The transformation Mi from original quadrilateral 180 to moved quadrilateral 184 can be represented by the superposition of two transformations, a translation and scaling matrix T from quadrilateral 180 to the unit square 182 and a rotation matrix P from the unit square 182 to quadrilateral 184. Matrix T, in homogeneous coordinates, has the form:
for the four coordinates (x,y,1) of quadrilateral 180 and the four coordinates (s,t,1) of unit square 182.
Matrix P, in homogeneous coordinates, has the form:
The elements of the matrix P are determined by solving the following equation:
where (u, v, w) represents the four known coordinates of the points A, B, C and D of quadrilateral 184, as shown in FIG. 9, and w is always normalized.
Assume a33=1, then P can be calculated as follows:
From (s,t,1)=(0,0,1), we determine that:
From (s,t,1)=(1,0,1), we determine that:
a11+a31=U.sub.10 (a13+1).sub.-- a11=U.sub.10 (a13+1)-U.sub.00
a12+a32=V.sub.10 (a13+1).sub.-- a12=V.sub.10 (a13+1)-V.sub.10
From (s,t,1) (0,1,1) we determine that:
a21+a31=U.sub.01 (a23+1).sub.-- a21=U.sub.01 (a23+1)-U.sub.00
a22+a32=V.sub.01 (a23+l).sub.-- a22=V.sub.01 (a23+1)-V.sub.00
From (s,t,1)=(1,1,1) we determine that:
From equations 6-8, the following two equations in two unknowns, a13 and a23, are produced, as follows:
a13(U.sub.10 -U.sub.11)+a23(U.sub.01 -U.sub.11)=U.sub.11 +U.sub.00 -U.sub.10 -U.sub.01
a13(V.sub.10 -V.sub.11)+a23(V.sub.01 -V.sub.11)=V.sub.11 +V.sub.00 -V.sub.10 -V.sub.01
Once a13 and a23 are determined, the remaining elements can be determined from equations 6 and 7.
The mapping matrix Mi is the matrix product of matrices T and P, as follows:
Each transformation unit 26 then utilizes its transformation matrix Mi to transform its corresponding section. The calculations are as follows:
To produce a transformed point (u,v) from an untransformed point (x,y), the following operation occurs:
The matrix multiplication produces the following equations for u and v:
The matrix multiplication produces the following equations for u and v:
The computation of equation 12 above should be done at the rate of the incoming images, which is typically a video rate, such as 30 frames per seconds. For pictures of 1000 by 1000 pixels, this requires computation of approximately 30 million (u,v) values. If the requirement that all four corners of quadrilateral 180 match all four corners of quadrilateral 184 is relaxed, the computation of u and v is easier and less computation-intensive. For example, one of the corners of quadrilateral 180, such as the corner forming one of the outer corners of the entire image, does not have to match that of quadrilateral 184. The resultant equations for u and v typically have no denominator and thus, take much less time to compute.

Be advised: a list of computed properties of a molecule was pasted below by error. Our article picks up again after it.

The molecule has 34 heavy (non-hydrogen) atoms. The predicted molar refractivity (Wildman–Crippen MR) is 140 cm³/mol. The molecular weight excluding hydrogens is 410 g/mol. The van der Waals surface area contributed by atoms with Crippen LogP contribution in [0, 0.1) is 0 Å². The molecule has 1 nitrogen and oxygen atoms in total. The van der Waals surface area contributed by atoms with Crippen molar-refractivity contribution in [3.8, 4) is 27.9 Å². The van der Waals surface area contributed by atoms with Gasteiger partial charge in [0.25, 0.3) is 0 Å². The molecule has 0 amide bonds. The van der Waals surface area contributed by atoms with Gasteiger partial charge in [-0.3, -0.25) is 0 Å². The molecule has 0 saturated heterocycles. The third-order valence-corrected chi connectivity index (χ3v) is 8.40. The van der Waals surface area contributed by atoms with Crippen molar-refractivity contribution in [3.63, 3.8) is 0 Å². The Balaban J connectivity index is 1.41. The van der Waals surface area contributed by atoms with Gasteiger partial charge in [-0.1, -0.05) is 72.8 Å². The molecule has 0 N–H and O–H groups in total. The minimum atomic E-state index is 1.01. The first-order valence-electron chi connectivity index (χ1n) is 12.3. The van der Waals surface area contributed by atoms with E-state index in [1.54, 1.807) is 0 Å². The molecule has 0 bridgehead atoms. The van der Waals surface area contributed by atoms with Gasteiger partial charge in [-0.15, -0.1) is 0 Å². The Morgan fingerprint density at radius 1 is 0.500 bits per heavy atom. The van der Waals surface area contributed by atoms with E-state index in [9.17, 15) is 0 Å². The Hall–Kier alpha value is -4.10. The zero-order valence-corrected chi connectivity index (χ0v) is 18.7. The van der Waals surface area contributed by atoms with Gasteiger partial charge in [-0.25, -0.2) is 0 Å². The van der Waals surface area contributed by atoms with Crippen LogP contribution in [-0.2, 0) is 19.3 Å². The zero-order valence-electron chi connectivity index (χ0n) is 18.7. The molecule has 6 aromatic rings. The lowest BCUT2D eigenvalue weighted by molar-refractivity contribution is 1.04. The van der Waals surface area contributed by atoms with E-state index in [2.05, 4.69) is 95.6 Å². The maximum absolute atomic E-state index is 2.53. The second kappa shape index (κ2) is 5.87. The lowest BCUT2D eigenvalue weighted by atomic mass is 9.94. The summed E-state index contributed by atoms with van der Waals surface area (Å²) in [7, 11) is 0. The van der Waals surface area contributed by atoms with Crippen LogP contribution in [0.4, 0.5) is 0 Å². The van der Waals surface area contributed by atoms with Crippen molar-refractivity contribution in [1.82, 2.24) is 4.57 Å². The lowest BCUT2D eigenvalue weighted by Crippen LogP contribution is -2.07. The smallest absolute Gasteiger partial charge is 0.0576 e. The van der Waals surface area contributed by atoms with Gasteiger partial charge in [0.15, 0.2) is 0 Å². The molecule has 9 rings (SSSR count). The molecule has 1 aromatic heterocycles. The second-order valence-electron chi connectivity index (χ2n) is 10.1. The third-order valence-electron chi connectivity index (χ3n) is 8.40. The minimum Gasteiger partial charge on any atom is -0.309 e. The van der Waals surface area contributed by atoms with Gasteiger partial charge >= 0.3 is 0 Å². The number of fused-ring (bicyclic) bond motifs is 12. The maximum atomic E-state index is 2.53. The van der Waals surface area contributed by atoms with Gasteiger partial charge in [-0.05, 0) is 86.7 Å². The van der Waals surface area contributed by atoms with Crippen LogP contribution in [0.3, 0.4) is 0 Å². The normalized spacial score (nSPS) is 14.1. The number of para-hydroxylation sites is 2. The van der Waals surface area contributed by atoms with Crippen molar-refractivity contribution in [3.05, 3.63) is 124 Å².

It will be appreciated by persons skilled in the art that the present invention provides a system for projecting large format images onto a projection screen via a plurality N of projection units. Due to the overlap, the large format images do not have any seams between the projections of neighboring projection units 24 and, due to the calibration, there is no observable misalignment of the projection units 24. It will be appreciated that the calibration method of the present invention does not align the projection units 24 themselves, but aligns their output with the projection screen 28. As a result, the present invention does not require expensive alignment procedures.
It will further be appreciated that the present invention can be utilized to provide desired misalignments by which desired, and possibly artistic, images can be projected onto the projection screen.
It will be appreciated by persons skilled in the art that the present invention is not limited to what has been particularly shown and described hereinabove. Rather the scope of the present invention is defined by the claims which follow:
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|U.S. Classification||345/1.3, 348/383, 348/E09.012, 345/40, 345/63, 345/903, 348/E05.141|
|International Classification||H04N5/74, H04N9/12|
|Cooperative Classification||Y10S345/903, H04N9/3147, H04N9/12, H04N5/7441, H04N2005/745|
|European Classification||H04N9/31R3, H04N5/74M4, H04N9/12|
|Feb 2, 1998||AS||Assignment|
Owner name: SCITEX CORPORATION LTD., ISRAEL
Free format text: ASSIGNMENT OF ASSIGNORS INTEREST;ASSIGNORS:KREITMAN, HAIM;LITVAK, MATTETYAHU JONATHAN;COHEN, JONATHAN;AND OTHERS;REEL/FRAME:008938/0376;SIGNING DATES FROM 19970724 TO 19970818
|Apr 9, 2003||REMI||Maintenance fee reminder mailed|
|Sep 22, 2003||LAPS||Lapse for failure to pay maintenance fees|
|Nov 18, 2003||FP||Expired due to failure to pay maintenance fee|
Effective date: 20030921